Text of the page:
June 30th, 2016

Share Now


Earlier this year Humankind (previously HR Shop) posted about two current major trends; workplace flexibility and remote working. In this post we continue exploring HR trends – the rise of analytics, the downfall of engagement surveys, changes in professional development and learning, and the switch to digital tools in performance management.

‘What gets measured gets done’ – analytics

We’ve noticed that HR is becoming more focused on analytics but without a purpose or context this information usually offers little of value. Metrics may not measure the most important factors. Success in recruitment may be measured by ‘time to hire’. But it’s really the ‘quality of hire’ that counts. Nobody cares if it takes 20 or 30 days to get a new employee through the door; as long as you have the right outcome for your organisation.

Information may be collected but not analysed. Extrapolating data, then feeding in environmental and economic factors can give insights into what sort of workforce and skills may be required in the future. But don’t get too caught up in the numbers – HR is about people, making your business better, and often just doing the right thing; all difficult things to quantify. Remember H is for human!

Un-engaging from engagement surveys

The tide has turned on engagement surveys, many have decided they don’t work, and this year a report by Deloitte declared them obsolete. Traditional staff engagement surveys are too narrow, often nothing is done with the results, and some feature loaded questions skewed to one outcome – we’ve seen genuinely happy workplaces with dismal engagement scores due to questions skewed towards low scores. Join us in putting the humanity back into HR. If you want to know what your staff think why not strike up a conversation with them.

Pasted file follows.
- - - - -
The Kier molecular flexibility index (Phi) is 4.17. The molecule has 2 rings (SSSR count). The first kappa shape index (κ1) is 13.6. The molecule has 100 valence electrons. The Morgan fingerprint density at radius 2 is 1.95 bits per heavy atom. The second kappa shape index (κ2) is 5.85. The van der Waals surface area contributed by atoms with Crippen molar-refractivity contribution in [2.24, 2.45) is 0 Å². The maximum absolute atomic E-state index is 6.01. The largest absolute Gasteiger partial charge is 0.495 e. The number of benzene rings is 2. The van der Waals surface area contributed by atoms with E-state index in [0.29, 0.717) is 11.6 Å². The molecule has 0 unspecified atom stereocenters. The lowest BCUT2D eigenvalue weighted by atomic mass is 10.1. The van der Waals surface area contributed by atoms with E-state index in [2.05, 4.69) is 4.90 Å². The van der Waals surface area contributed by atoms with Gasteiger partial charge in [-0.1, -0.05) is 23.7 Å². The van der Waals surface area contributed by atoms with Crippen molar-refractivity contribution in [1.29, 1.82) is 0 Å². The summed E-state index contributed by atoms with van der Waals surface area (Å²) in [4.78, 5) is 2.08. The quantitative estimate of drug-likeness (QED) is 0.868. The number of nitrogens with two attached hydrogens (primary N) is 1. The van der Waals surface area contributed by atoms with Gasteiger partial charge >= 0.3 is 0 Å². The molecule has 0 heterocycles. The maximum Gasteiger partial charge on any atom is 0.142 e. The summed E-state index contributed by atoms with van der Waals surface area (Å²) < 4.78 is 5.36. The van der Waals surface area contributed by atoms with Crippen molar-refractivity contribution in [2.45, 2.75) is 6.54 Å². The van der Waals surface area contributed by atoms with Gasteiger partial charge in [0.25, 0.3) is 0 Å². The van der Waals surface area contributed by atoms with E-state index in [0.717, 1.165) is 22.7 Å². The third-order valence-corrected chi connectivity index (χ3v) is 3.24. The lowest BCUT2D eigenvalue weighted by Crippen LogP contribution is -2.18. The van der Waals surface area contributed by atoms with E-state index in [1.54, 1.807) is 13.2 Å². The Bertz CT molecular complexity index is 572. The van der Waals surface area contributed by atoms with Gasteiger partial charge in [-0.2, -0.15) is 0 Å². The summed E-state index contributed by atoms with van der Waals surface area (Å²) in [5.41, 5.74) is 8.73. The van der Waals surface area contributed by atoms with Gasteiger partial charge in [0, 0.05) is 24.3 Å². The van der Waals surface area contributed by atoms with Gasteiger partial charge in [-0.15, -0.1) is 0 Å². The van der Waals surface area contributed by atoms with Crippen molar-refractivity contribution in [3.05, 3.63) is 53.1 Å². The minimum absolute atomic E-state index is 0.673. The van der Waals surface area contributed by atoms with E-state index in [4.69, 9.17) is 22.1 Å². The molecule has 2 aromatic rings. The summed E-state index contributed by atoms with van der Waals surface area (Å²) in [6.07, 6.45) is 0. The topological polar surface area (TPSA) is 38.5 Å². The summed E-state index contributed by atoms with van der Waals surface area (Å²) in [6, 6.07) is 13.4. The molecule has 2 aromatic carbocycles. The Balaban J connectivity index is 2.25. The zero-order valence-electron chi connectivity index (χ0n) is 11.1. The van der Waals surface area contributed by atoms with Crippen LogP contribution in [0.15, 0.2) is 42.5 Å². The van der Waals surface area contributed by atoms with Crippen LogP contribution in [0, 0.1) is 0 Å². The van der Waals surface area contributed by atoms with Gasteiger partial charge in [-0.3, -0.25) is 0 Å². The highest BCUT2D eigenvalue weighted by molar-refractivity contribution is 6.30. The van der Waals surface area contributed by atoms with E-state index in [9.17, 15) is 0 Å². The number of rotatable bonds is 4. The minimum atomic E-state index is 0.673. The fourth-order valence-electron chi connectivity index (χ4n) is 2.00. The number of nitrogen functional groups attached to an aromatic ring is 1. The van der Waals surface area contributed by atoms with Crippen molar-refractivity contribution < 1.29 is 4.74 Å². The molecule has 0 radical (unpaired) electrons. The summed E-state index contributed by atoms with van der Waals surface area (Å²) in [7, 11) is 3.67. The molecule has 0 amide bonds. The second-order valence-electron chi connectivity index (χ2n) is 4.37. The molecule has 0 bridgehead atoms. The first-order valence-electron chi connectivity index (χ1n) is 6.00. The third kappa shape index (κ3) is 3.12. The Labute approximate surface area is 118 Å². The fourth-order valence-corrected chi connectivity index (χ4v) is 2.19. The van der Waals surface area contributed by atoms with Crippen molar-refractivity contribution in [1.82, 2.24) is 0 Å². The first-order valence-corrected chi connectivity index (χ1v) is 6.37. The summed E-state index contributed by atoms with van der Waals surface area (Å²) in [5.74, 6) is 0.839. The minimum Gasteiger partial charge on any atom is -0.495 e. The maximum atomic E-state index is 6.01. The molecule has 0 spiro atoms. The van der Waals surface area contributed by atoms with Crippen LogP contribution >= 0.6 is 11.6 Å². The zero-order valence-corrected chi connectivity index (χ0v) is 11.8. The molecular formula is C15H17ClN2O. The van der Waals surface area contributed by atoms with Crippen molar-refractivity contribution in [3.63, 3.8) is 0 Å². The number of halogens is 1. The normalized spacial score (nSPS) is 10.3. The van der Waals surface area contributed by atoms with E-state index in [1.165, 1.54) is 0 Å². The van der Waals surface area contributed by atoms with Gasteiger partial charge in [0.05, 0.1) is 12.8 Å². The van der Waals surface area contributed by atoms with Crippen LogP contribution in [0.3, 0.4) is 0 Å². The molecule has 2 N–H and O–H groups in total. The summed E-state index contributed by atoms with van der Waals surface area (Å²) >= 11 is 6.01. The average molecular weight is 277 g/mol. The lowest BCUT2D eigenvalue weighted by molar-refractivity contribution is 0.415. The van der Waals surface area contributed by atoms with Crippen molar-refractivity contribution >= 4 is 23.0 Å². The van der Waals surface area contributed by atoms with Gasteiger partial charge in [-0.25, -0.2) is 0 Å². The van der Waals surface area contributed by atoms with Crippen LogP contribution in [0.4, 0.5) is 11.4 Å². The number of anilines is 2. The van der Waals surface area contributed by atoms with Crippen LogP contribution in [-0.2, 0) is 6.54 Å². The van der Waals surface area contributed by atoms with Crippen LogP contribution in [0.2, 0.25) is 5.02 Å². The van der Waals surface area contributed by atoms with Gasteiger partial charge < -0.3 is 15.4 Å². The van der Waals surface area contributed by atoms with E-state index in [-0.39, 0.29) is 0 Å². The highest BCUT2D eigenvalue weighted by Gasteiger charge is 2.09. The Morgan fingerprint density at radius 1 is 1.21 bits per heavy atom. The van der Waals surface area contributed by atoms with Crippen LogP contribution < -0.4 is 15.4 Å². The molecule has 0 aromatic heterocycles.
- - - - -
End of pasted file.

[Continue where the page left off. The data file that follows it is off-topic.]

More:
New school Vs. Old school – professional development

With the explosion of online learning tools in the previous three years, it’s no wonder that employees are becoming more self-directed in their learning and development. The mindset of who’s responsible for professional development has also changed; shifting from the expectation that employers will ‘develop employees’; towards supporting employees to initiate this learning and development themselves.

Learning and development should be incorporated into the workspace and employees supported with integrating it into their day-to-day routines.

Performance management goes digital

The floodgates have opened and torrents of organisations are ditching traditional performance management in favour of digital tools. 89 percent of those surveyed in the Global Human Capital Trends 2015 survey recently changed their performance management process or plan to change it within 18 months.

Performance management online tools – they’re new, exciting, and it seems like everyone else is using them.

But before buying any tools it pays to work out exactly what your organisation needs. Design the process you will use, this should be used as your criteria when choosing a tool. If nothing fits your process you may have to build something yourself – or perhaps you don’t need a tool? Maybe traditional performance management still works for your business.


  • Make sure data you’re collecting has a purpose and is analysed.
  • If you want to know what your staff think talk to them rather than sending them a survey.
  • Integrate professional development into the workspace and support employees to make it part of their routine.
  • Design your process before buying performance management tools.

How does your workplace incorporate professional development into the workplace? How have these trends affected your workplace? Let me know in the comments below.

Recent blog posts

Leave a Reply